Almost two decades before he created Bob’s Burgers, Loren Bouchard was co-producing Home Movies with Brendon Small on Adult Swim. The show follows an eight-year-old aspiring filmmaker—Brendon—who comes from a mixed, somewhat unstable suburban family and forms a strange pseudo-paternal relationship with his alcoholic, hot-tempered soccer coach—Coach McGuirk. In this scene, McGuirk teaches Brendon the art of the sucker punch.
History was and is violent. Even though violence and war seem not to accomplish anything but chaos in our “post-historical” age, violence still exists as an overflow from our sense that something is fundamentally unjust (even if we do not know what it is). Increasingly, as virtual media inserts itself onto the geopolitical stage (e.g. January 6, 2021), media is quickly becoming more consequential than any geopolitical violence itself. This new genre of media zealotry—propaganda and violence against the traditional rational, democratic order in righteous service to a just cause—is becoming standardized global practice.
Without the old stable political, historical, or religious referents to guide the modern nation-state, all parties on the international stage have accepted the public relations framework (new propaganda) as basic operating procedure for interpretation and understanding of the present. Consider that the Russo-Ukrainian war, for us in the West, is primarily fought between competing interpretations of the combatants’ success: Russia publishes its history on RT, Ukraine and the West on CNN and NPR.
The American right continues winning because they permit themselves to openly play this game (history and geopolitics are superfluous trivialities subject to the legacy of crude Evangelical metaphysics). The democratic left, on the other hand, mostly flounders in its need to appeal to (or at least appear to) a rational, political order which no longer exists.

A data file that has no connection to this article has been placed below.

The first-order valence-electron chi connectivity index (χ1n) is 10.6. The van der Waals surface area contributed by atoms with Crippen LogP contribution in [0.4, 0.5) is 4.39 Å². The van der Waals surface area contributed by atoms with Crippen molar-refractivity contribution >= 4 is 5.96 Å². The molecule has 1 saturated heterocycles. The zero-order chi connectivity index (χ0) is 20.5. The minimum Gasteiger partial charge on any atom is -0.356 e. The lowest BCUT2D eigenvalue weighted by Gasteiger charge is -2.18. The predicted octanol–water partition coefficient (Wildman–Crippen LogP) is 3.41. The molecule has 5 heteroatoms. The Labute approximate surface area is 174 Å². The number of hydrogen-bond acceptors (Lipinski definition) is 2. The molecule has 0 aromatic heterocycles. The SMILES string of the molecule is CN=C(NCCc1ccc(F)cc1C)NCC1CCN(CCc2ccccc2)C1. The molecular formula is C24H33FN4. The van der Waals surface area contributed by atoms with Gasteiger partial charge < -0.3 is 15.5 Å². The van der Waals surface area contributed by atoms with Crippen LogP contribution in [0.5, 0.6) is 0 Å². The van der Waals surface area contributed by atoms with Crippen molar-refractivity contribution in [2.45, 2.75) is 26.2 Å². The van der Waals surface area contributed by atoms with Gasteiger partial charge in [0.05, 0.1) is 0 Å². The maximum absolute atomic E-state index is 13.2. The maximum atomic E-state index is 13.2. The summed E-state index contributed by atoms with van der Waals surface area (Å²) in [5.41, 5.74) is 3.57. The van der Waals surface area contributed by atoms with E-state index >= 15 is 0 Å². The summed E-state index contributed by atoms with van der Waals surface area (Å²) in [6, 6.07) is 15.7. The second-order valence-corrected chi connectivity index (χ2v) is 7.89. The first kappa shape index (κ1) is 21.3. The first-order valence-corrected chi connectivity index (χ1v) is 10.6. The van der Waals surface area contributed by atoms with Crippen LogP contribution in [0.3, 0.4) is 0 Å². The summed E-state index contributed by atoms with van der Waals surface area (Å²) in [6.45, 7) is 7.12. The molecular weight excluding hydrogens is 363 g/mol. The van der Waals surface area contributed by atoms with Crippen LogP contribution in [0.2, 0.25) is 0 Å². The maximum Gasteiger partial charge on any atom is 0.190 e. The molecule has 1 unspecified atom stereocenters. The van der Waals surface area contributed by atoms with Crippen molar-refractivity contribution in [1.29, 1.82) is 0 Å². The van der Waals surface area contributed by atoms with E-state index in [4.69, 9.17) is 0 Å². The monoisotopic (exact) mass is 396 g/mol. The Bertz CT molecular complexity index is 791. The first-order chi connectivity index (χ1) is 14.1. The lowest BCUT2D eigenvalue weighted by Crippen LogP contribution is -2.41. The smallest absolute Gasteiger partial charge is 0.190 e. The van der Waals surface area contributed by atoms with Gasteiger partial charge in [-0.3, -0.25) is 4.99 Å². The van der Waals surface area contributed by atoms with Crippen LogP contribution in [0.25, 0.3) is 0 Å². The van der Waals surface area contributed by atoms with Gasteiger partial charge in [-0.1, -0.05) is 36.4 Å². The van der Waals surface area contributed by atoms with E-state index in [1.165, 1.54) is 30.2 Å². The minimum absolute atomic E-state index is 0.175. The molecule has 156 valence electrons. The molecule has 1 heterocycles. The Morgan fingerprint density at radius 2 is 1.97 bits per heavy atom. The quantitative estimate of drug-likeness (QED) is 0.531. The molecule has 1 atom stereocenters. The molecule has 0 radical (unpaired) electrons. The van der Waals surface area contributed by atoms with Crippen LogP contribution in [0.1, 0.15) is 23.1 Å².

Our age is “post-historical,” in one sense, for how often we attempt to evaluate the present as it may or will be seen by a future historical gaze. That is, we attempt to find stability by seeing our present as it may be seen by a not yet existing future generation.
Bouchard and Small were known to refer to their writing style (previously used on Dr. Katz) as “retro-scripting.” Following this methodology, scripts are purposely left vague with loose scenes or outline. Dialogue is left to the improvisation of the cast, and the scenes are later stitched together, animated and given coherence.
Like Home Movies, “history” itself is increasingly improvised by its actors, spilling forward entropically. It is written for us by retro-script, and adjudicated by embattled media networks whose narratives are validated by the accumulation of audiences. Like a fight where everyone fights dirty since they are (in McGuirk’s words) “already at the party,” newsrooms compete editorially to make sense of the script-less, often ruleless, improvisation of geopolitical actors.
The interpretation is now of more consequence, and influential, than actions themselves.
In one hundred years, proper histories of our time will not proceed from geopolitical forces to expressions in our media, but from our media to its overflow into our geopolitics.